CNUS was recently spotlighted in an article about gentrification in Bed-Stuy that featured the work of Reconnect Brooklyn. The article points to changes and displacement happening in the community and what organizations like ours are doing to mobilize youth and community to advocate for neighborhood empowerment and well-being, including through the Bed-Stuy Human Justice Initiative.

 Photo credit: America magazine.

Photo credit: America magazine.

Perhaps most devastating is the reversal of hard-fought social progress. Places long ignored by public and private investment are transformed through the work of local organizations, such as Reconnect or The Center for NuLeadership on Urban Solutions, a human justice policy advocacy think tank in Bed-Stuy. Kyung-Ji Kate Rhee, deputy director of the center, said the process requires direct work with people over months and years. Each individual success provides inspiration and a pathway for others.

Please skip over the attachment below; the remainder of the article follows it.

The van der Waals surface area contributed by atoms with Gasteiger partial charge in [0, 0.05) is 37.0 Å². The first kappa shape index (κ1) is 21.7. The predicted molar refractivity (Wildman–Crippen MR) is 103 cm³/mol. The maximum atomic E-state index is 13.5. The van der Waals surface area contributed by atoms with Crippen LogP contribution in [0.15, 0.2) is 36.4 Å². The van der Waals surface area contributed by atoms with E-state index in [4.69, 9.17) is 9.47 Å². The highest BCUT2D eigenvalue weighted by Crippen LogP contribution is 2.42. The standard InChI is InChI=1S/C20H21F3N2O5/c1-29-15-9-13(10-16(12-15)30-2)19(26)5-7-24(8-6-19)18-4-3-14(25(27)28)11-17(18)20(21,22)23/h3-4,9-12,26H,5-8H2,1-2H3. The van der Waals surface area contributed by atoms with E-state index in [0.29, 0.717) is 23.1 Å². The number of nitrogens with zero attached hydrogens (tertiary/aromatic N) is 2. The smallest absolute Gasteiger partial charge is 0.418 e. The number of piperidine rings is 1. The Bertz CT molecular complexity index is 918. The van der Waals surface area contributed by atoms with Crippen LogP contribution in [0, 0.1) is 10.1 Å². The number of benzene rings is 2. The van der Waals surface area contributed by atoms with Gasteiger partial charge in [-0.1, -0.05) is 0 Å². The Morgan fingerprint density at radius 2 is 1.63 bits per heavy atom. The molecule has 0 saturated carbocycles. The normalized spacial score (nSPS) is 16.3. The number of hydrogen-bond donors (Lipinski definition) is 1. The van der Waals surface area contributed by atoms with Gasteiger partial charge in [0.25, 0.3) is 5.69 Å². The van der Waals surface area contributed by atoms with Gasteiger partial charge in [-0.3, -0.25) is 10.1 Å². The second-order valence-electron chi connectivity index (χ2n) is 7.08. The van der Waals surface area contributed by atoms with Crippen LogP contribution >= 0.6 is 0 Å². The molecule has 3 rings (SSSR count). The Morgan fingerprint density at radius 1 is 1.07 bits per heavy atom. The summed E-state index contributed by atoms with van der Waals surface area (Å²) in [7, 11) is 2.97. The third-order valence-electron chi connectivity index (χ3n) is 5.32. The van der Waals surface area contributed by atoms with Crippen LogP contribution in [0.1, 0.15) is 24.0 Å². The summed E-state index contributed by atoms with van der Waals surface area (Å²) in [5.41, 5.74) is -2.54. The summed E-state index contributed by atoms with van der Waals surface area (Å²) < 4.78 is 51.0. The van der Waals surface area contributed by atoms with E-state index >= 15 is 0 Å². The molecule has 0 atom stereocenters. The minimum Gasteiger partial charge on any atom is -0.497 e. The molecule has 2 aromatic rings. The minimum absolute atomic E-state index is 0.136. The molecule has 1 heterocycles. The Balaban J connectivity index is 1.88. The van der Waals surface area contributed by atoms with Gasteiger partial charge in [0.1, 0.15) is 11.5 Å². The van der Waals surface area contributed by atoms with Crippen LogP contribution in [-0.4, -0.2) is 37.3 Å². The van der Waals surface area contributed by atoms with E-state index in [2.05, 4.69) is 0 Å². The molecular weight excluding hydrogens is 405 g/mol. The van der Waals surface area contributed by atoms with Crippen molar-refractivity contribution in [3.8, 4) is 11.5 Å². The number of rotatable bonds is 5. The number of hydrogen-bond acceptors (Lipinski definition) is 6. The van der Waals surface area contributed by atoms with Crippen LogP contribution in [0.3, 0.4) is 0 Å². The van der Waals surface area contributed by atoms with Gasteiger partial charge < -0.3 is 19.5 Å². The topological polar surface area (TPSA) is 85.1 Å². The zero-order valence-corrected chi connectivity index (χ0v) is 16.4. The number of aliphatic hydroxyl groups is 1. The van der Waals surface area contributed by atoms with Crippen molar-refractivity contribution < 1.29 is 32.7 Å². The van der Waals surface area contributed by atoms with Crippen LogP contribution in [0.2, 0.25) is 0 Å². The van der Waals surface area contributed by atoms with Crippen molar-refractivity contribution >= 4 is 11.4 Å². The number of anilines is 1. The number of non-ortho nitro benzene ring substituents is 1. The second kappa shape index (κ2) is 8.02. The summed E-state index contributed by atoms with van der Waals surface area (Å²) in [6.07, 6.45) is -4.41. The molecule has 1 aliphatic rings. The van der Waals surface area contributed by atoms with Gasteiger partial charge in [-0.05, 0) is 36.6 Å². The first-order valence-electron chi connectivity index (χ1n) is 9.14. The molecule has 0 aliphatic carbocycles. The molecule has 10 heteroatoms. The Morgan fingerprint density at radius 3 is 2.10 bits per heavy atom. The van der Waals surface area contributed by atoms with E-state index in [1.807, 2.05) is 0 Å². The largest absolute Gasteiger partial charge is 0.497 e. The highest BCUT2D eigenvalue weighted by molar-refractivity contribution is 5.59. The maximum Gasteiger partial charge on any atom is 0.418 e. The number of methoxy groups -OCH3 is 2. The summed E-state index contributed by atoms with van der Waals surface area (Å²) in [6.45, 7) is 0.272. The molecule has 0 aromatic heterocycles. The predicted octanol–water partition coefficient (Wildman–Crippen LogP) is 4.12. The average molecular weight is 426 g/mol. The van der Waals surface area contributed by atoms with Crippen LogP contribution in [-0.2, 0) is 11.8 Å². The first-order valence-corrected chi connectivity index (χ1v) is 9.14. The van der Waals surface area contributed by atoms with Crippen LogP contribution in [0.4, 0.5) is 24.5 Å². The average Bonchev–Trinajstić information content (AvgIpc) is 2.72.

But when rent skyrockets and people are forced to move out, the momentum is gone. Decades of work lost to a pen stroke, a signature turning an apartment complex into condominiums.

“Gentrification invests in places and properties without investing in people and the histories that come with those people,” Ms. Rhee said. “That’s the fundamental difference with what’s going on at places like Reconnect.”

Read the full article here.